Statement: On the legislative package of draft laws approved by the Council of Ministers on online media regulation

After having reviewed the draft law ‘On a number of changes to the law Nr.97/2013 “On Audio Visual Media in the Republic of Albania’, changed; and the draft law ‘On a number of changes to the law Nr.9918 “On Electronic Communications in the Republic of Albania,” changed; which were approved by the Council of Ministers on July 3rd 2019, we as representatives of media, freedom of expression and humans rights organizations declare as follow:

The draft laws approved by the Albanian government do not fulfil international standards and the principles of media freedom and freedom of expression enshrined in the Albanian Constitution, because they empower a state administrative body to regulate the content of online media outlets, while at the same time do not address the widespread problem of hidden propaganda and disinformation, sponsored by the government, local government units and political parties.

These drafts laws risk the increase of censorship and self-censorship in the local media and could contribute to further setbacks on media freedom and freedom of expression in Albania, which based on the June 2019 assessment of seven international organizations is ‘deteriorating.’

These draft laws, in an unprecedented way in democratic countries, seek to impose a regime of administrative control on online media through the Audio Visual Media Authority (AMA). AMA is an institution whose board members are nominated and dismissed on the discretion of political parties. Through the Complaints Council that is part of AMA, the draft laws seek to replace model of self-regulation of online media and the role of courts.

The changes proposed on the law Nr.97/2013 “On Audio Visual Media in the Republic of Albania,” indirectly impose the registration of the ‘provider of media services’ as precondition to receive ‘fiscal benefits and other benefits of the kind.’

This draft law gives the Complaints Council the power to oblige electronic publications service providers to publish and apology, remove content or insert a pop-up notice in cases of violations of provisions on dignity and privacy. The obligation set on online media outlets to protect the ‘dignity and privacy’ of citizens is too broad and poorly defined and therefore could empowerment the Complaint Council to become a censorship body, by ordering the removal of online media content on an almost discretionary manner and without a court order.
We believe that an administrative body, such as AMA, cannot and should not shoulder competencies to review defamation, which is adjudicated by the courts through criminal and civil procedure.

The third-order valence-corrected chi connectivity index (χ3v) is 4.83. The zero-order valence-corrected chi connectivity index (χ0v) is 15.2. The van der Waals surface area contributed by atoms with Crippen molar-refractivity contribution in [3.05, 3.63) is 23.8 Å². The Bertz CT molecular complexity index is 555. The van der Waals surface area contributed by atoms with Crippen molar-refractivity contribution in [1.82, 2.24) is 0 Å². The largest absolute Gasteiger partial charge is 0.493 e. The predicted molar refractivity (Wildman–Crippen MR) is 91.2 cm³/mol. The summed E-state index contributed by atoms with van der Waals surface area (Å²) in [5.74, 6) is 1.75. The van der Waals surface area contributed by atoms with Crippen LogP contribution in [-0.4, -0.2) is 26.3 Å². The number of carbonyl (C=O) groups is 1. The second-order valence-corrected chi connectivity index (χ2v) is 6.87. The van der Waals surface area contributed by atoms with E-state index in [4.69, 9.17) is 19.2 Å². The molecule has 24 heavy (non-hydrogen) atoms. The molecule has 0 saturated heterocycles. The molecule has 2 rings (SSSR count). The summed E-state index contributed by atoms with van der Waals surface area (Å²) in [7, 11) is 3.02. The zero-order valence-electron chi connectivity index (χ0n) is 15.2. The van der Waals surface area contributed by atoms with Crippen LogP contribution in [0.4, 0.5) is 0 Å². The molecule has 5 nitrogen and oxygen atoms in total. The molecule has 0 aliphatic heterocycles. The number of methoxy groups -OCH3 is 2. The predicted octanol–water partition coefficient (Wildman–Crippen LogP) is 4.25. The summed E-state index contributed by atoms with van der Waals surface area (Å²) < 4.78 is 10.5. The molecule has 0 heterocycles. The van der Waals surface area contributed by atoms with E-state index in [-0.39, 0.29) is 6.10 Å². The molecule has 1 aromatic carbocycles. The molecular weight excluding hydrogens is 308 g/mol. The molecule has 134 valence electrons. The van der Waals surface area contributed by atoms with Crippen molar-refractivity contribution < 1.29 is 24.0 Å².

The draft law Nr.97/2013 “On Audio Visual Media in the Republic of Albania,” also empowers the Complaints Council to imposed administrative fines that vary from 100,000 lek to 1 million lek (from €820 to €8200), which have to be paid before the legal review is exhausted. These ‘draconian’ administrative fines do not differentiate between a blog of a private citizen and the online portal of a national TV broadcaster.

Also, changes proposed to the law Nr.9918 “On electronic Communications in the Republic of Albania,” open the way for superimposed regulation of online media, not only from AMA but also from the Authority of Postal and Electronic Communications (AKEP). Changes proposed to article 137 of this law, expose ‘providers of electronic communications’, which do not abide by AKEP rulings/orders that relate to the acts and decisions of the Complaints Council of AMA, or any other body with legal competences in this field, to fines up to 100 million lek (€820,000).
Both proposed draft laws are against international best practices that aim the self-regulation of online media and not its regulation by the state, through administrative censorship bodies. These bills also have not been drafted through a transparent procedure in consultation with all interested stakeholders.

We encourage the Government of Albania to withdraw these two bills and call on parliament not to approve them, on account of the objections raised by journalists, civil society and the Organization for Security and Cooperation in Europe. Other than seeking further administrative regulations on defamation, the government should seek its complete decriminalization, as suggested by best international practices.

The approval of these laws in their current format or with cosmetic changes would be a step back for democracy and fundamental rights in Albania and its integration process in the EU.


  1. Albanian Center for Quality Journalism
  2. Albanian Center MediaLook
  3. Albanian Institute of Science
  4. Albanian Media Council
  5. Albanian Media Institute
  6. Association of Professional Journalists of Albania
  7. BIRN Albania
  8. Civil Rights Defenders
  9. Res Publica Center
  10. Union Of Albanian Journalists


*This letter will be sent as statement to all international stakeholders as well as international media outlets.